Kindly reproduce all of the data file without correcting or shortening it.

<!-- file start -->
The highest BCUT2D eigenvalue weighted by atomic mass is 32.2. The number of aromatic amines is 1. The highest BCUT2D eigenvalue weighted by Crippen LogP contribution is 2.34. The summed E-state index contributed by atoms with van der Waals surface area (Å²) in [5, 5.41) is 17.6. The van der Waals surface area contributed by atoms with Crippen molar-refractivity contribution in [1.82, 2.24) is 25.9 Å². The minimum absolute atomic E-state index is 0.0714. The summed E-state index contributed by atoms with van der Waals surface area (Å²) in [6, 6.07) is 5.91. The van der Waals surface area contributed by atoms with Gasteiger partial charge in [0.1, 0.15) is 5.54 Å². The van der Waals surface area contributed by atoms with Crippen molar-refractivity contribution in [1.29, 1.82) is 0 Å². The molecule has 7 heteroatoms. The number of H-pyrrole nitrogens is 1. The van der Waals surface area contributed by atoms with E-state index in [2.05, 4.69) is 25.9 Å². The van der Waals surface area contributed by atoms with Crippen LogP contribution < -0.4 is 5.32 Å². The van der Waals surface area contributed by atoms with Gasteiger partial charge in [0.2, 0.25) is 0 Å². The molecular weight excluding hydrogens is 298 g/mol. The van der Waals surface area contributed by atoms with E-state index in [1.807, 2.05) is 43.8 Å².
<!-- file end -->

The highest BCUT2D eigenvalue weighted by atomic mass is 32.2. The number of aromatic amines is 1. The highest BCUT2D eigenvalue weighted by Crippen LogP contribution is 2.34. The summed E-state index contributed by atoms with van der Waals surface area (Å²) in [5, 5.41) is 17.6. The van der Waals surface area contributed by atoms with Crippen molar-refractivity contribution in [1.82, 2.24) is 25.9 Å². The minimum absolute atomic E-state index is 0.0714. The summed E-state index contributed by atoms with van der Waals surface area (Å²) in [6, 6.07) is 5.91. The van der Waals surface area contributed by atoms with Gasteiger partial charge in [0.1, 0.15) is 5.54 Å². The van der Waals surface area contributed by atoms with Crippen molar-refractivity contribution in [1.29, 1.82) is 0 Å². The molecule has 7 heteroatoms. The number of H-pyrrole nitrogens is 1. The van der Waals surface area contributed by atoms with E-state index in [2.05, 4.69) is 25.9 Å². The van der Waals surface area contributed by atoms with Crippen LogP contribution < -0.4 is 5.32 Å². The van der Waals surface area contributed by atoms with Gasteiger partial charge in [0.2, 0.25) is 0 Å². The molecular weight excluding hydrogens is 298 g/mol. The van der Waals surface area contributed by atoms with E-state index in [1.807, 2.05) is 43.8 Å².